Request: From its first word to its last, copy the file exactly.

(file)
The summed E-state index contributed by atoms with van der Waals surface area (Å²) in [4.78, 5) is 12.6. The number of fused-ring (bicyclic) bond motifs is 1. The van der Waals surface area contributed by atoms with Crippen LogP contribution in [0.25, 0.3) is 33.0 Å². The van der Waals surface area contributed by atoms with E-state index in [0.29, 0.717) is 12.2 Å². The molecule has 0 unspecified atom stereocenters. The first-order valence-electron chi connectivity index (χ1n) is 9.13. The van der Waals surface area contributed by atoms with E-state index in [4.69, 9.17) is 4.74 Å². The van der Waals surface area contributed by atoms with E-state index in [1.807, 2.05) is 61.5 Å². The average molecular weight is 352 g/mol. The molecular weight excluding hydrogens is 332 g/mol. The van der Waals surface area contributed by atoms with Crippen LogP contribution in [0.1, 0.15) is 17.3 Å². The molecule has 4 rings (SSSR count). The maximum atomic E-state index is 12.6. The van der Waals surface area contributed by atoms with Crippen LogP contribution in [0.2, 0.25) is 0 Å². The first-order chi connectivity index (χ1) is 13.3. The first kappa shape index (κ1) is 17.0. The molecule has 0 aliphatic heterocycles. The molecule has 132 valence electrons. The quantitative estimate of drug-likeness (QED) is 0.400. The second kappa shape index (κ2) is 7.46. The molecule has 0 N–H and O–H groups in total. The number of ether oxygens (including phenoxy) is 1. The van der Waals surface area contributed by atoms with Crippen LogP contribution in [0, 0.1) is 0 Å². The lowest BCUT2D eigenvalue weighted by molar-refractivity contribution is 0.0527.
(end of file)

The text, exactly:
The summed E-state index contributed by atoms with van der Waals surface area (Å²) in [4.78, 5) is 12.6. The number of fused-ring (bicyclic) bond motifs is 1. The van der Waals surface area contributed by atoms with Crippen LogP contribution in [0.25, 0.3) is 33.0 Å². The van der Waals surface area contributed by atoms with E-state index in [0.29, 0.717) is 12.2 Å². The molecule has 0 unspecified atom stereocenters. The first-order valence-electron chi connectivity index (χ1n) is 9.13. The van der Waals surface area contributed by atoms with E-state index in [4.69, 9.17) is 4.74 Å². The van der Waals surface area contributed by atoms with E-state index in [1.807, 2.05) is 61.5 Å². The average molecular weight is 352 g/mol. The molecular weight excluding hydrogens is 332 g/mol. The van der Waals surface area contributed by atoms with Crippen LogP contribution in [0.1, 0.15) is 17.3 Å². The molecule has 4 rings (SSSR count). The maximum atomic E-state index is 12.6. The van der Waals surface area contributed by atoms with Crippen LogP contribution in [0.2, 0.25) is 0 Å². The first-order chi connectivity index (χ1) is 13.3. The first kappa shape index (κ1) is 17.0. The molecule has 0 aliphatic heterocycles. The molecule has 132 valence electrons. The quantitative estimate of drug-likeness (QED) is 0.400. The second kappa shape index (κ2) is 7.46. The molecule has 0 N–H and O–H groups in total. The number of ether oxygens (including phenoxy) is 1. The van der Waals surface area contributed by atoms with Crippen LogP contribution in [0, 0.1) is 0 Å². The lowest BCUT2D eigenvalue weighted by molar-refractivity contribution is 0.0527.